Uploading Stolen Content Isn’t Worth the Risk

Internet piracy isn’t worth the risk—just ask a California man who pleaded guilty yesterday to one count of conspiracy to commit copyright infringement and now faces a sentence of five years in prison and $250,000 fine. The defendant was a member of an Internet music release group operating under the name of “Old School Classics” (OSC). OSC specialized in the unauthorized reproduction and distribution of copyrighted music using the Internet weeks before the releases were commercially available. The defendant even housed the main server where his gang of copyright pirates could upload their stolen content willfully and rapidly. The case is part of multiyear federal investigation of organized piracy groups responsible for distributing tremendous amounts of stolen digital content. We applaud the endeavors and diligence of our law enforcement officials and hope that these IP thieves are brought to justice.

Despite the attempts of anti-IP radicals to make light of online infringement and pretend that it socially productive, the facts of this case are yet further evidence that organized, criminal networks are behind massive amounts of online IP theft. OSC worked hard to steal music and post it even before it was commercially released—maximizing the harm to everyone in the legitimate stream of commerce. And the reality is that there are many more organized groups just like OSC operating at great capacity in uploading pirated content daily, often for their own personal illicit profit.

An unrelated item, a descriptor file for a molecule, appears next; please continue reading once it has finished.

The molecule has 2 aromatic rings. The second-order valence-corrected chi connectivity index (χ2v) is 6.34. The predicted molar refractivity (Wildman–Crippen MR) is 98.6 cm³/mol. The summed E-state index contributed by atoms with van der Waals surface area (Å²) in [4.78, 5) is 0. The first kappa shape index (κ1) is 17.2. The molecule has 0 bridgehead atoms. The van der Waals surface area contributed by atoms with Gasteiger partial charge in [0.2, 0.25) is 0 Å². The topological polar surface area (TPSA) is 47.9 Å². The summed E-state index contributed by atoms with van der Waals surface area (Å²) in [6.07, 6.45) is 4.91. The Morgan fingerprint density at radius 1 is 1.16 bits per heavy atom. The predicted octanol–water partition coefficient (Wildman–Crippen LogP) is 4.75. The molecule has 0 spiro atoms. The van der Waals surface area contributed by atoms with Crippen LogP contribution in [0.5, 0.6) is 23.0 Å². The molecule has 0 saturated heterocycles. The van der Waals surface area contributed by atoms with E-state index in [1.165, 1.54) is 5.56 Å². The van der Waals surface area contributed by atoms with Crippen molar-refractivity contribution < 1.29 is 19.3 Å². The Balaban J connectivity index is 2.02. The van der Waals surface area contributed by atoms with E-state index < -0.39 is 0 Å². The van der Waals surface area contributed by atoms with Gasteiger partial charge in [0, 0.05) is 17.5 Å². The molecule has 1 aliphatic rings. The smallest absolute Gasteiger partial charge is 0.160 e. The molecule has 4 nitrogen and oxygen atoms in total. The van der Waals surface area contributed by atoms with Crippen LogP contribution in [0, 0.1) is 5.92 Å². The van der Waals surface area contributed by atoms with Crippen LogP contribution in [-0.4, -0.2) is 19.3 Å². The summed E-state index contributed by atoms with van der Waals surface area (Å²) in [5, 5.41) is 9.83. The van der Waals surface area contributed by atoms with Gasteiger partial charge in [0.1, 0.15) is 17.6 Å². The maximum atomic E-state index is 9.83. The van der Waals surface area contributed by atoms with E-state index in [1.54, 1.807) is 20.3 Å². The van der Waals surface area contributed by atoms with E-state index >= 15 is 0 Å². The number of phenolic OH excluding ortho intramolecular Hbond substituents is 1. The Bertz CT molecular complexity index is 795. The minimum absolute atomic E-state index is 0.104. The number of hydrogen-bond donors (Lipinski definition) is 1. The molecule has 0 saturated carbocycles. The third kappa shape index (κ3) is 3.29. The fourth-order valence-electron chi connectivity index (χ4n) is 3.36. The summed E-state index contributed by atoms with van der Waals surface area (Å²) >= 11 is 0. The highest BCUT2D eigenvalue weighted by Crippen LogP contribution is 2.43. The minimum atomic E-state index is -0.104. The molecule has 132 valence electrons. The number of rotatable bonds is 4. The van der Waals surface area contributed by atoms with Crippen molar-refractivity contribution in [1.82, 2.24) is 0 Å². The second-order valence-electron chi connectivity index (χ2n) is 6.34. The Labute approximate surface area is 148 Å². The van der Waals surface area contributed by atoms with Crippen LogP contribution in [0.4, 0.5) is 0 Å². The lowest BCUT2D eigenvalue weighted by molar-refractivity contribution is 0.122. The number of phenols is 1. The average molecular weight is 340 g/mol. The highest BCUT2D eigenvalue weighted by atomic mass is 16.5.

Pirates and counterfeiters are using rogue websites to carry out their malicious attacks on the creative and innovative sectors that drive our economic growth. As evidenced through the actions of groups like OSC, the amount of Internet traffic attributed to online piracy and the transfer of infringing content totals nearly one-quarter of all global Internet traffic. Moreover, rogue websites are receiving 53 billion visits a year due to the actions of IP thieves like the OSC. Legislation is needed to provide enhanced legal tools to cut off these websites regardless of where they are. Surely we can all agree that these websites have no place in a legitimate online market.  We can’t allow these criminals an avenue to continue their activities. Congress should enact rogue sites legislation—similar to last year’s S. 3804—to protect American jobs, creativity, and consumers.

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